Vehicle Overview from Kelley Blue Book
KBB.com 2004 Chevrolet Monte Carlo Overview
|Two Doors, Three Seats, Loads of Fun|
For a while, it looked as though the Monte Carlo was going to be the last of its kind. Big, two door coupes with powerful engines and seating for five are not exactly a dime a dozen anymore; factor in a price tag of less than $24,000 and the list grows even smaller. But the auto industry is a fickle thing, and just when you think you've got it pinned, everything changes. The Monte Carlo now faces stiff competition from such makes as the new Toyota Solara, the Dodge Stratus and Chrysler Sebring and the Pontiac GTO. To keep pace, Chevrolet has freshened the Monte Carlo line with more standard features, more powerful engines and a revised interior.
For 2004, the LS model receives a 16-inch wheel and tire package and keyless entry is now standard. An optional Sport Package for the LS adds a set of 5-spoke aluminum wheels, color-keyed ground effects and a rear spoiler. The performance-oriented SS model gets a new exterior package with 17-inch diamond-cut cast aluminum wheels, rear spoiler, chrome exhaust tips and front fog lights.
Take a walk around the Monte Carlo and you'll notice that it really doesn't look like anything else on the road. Its long hood and short rear deck mimic the proportions of a classic '70s sport coupe while its curvaceous body and aerodynamic front end are definitely the products of modern computer and wind tunnel design. You'll also probably wonder about the odd shape of the front headlights, with their bulging centers and tapered ends. Now look again, tilt your head and squint your eyes a bit. Do you see it? The headlights form the shape of the Chevy badge logo, only the angular edges have been rounded off; the tail lamps also have meaning, having been inspired by Monte Carlos from the '70s and '80s. With all the attention to aerodynamics, its no wonder the Monte Carlo is the most successful NASCAR Winston Cup racer. Of course, we know you're not going to be doing laps in the local hardware store parking lot, but for those times when the road beckons, its nice to know you have a car that's not afraid to accept the call.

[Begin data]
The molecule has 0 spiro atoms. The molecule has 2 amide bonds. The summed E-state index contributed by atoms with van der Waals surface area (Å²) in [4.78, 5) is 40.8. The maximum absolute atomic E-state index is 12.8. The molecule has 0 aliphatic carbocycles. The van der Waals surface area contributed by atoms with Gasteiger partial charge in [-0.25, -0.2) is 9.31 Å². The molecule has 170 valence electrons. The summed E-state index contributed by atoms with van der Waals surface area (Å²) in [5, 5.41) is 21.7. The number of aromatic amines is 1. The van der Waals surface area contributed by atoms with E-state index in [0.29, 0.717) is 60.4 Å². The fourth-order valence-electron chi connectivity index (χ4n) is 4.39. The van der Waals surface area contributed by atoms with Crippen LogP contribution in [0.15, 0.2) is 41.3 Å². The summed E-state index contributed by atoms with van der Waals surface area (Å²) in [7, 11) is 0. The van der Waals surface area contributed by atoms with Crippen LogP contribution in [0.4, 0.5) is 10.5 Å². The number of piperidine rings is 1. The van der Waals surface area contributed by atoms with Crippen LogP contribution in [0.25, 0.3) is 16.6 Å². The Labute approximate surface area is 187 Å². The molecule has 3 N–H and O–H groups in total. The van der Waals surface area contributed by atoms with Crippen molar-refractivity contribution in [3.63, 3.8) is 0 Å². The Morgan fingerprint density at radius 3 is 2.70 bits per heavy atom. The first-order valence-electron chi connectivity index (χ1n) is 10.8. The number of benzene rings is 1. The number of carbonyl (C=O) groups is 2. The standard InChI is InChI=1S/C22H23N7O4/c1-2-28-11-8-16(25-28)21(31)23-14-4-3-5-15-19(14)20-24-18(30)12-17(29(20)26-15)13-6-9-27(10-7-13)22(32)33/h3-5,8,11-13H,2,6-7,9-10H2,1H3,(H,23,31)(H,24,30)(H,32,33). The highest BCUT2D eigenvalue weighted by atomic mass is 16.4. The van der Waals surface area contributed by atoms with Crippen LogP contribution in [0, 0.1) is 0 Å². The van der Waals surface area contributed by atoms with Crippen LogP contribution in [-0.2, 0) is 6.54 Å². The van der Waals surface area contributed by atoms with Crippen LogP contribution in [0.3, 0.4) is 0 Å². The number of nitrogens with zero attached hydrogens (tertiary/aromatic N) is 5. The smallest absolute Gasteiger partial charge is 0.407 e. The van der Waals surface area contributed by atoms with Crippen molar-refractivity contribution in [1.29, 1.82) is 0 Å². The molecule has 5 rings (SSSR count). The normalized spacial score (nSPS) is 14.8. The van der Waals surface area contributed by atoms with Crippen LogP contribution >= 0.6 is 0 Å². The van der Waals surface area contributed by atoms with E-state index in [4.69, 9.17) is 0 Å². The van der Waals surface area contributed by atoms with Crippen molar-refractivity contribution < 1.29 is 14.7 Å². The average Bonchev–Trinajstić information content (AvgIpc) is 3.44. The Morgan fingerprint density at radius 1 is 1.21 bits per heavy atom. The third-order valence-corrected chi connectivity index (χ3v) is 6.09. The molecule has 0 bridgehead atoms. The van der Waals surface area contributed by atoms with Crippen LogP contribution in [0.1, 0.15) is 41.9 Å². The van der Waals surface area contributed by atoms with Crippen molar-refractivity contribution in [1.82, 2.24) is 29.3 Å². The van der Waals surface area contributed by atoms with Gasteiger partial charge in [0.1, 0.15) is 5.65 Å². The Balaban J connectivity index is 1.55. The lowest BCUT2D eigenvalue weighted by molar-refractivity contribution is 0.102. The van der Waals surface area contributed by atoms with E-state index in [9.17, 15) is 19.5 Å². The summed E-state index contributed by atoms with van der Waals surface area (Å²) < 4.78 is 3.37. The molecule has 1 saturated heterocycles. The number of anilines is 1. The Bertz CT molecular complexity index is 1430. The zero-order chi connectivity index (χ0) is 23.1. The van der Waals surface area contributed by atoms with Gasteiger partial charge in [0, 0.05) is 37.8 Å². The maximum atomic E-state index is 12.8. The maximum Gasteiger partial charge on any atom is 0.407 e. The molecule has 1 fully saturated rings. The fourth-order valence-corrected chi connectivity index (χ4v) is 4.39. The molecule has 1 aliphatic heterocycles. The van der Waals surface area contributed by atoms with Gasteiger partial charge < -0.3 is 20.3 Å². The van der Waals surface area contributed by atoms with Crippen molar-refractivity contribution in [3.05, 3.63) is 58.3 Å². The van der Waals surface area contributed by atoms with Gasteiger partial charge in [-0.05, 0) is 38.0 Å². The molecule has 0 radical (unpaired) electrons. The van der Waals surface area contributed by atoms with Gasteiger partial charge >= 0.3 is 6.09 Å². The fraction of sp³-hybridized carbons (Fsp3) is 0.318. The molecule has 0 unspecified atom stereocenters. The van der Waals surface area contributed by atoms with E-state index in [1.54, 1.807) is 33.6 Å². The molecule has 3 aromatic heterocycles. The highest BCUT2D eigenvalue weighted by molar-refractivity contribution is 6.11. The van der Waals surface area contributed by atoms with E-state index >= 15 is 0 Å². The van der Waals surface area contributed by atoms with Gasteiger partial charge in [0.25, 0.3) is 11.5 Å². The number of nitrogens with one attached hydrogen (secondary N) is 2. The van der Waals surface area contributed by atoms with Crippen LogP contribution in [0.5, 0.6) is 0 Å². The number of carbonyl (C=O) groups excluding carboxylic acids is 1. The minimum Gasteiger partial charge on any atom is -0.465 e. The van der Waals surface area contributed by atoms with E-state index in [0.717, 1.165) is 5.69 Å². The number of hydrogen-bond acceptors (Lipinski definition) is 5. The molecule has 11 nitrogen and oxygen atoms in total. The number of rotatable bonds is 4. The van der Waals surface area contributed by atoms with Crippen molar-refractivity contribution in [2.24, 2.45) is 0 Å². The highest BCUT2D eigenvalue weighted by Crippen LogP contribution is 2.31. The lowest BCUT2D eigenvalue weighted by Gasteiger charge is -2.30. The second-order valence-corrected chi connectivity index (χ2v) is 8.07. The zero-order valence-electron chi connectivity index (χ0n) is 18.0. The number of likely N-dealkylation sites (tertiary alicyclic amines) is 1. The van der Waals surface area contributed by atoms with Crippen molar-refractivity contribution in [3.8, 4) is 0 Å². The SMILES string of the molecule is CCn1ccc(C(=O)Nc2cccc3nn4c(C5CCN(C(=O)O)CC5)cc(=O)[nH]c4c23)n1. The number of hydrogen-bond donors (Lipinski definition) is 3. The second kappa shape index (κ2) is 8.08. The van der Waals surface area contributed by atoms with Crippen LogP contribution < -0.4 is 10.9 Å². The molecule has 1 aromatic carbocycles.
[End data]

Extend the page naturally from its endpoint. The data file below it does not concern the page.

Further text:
Getting behind the wheel of the Monte Carlo LS reveals a very balanced car with good road manners and a willing engine. The LS comes standard with a 3.4-liter V6 engine that churns out a healthy 180 horsepower. The LS engine and suspension are tuned more for cruising than bruising, and given that this is how the vast majority of people drive, the Monte Carlo LS will probably more than exceed the expectations of its owners. The interior appointments are pure Chevy, simple and clean, without additional tacked on trim or overly complicated mechanized cup holders. The dash is well organized with a compliment of full analog instrumentation including tachometer, fuel and temperature gauge; SS models get additional gauges for oil pressure and volts. Though it is a squeeze to get into the rear seats, they can accommodate up to three adults in relative comfort, a claim the Camaro could never make.
A step up to the SS model unleashes the true performance abilities of the Monte Carlo platform. Two versions of the SS model are now available: the SS and SS Supercharged. The SS model is pretty sporty in and of itself, with a 3.8-liter V6, good for 200 horsepower, giving the Monte Carlo a little more punch off the line. The real menace is the SS Supercharged that sees horsepower jump to 240. With this powerplant under its hood, the Monte Carlo can merge with complete confidence, outrunning most V6s and even some V8s.
The SS package includes thicker front and rear anti-sway bars, heavier shocks and wider tires. The package works well and allows you to really push the Monte Carlo to some pretty extreme limits before its front-wheel-drive layout begins to exhibit signs of plowing. One can't help but wonder how much further you could push the Monte Carlo if-like its ancestors-it were a rear-wheel drive. While you're playing in the SS, you'll appreciate that Chevy upgraded the front bucket seats to include more lateral and lower thigh bolstering and includes a large center console between them.
In keeping with the times, Chevrolet has outfitted the Monte Carlo with a long list of standard creature comforts that its '70s forebearers never dreamed of. LS models feature airbags, dual-zone climate control, overhead console, rear defroster, power windows, power door locks, tilt wheel and an on-board message center. SS models have all these features plus side-impact airbags, cruise control, electrochromatic auto-dimming rear view mirror and illuminated vanity mirrors. Another note, the LS model can be ordered with the larger 3.8-liter engine, creating what was known in the good old days as a "sleeper."
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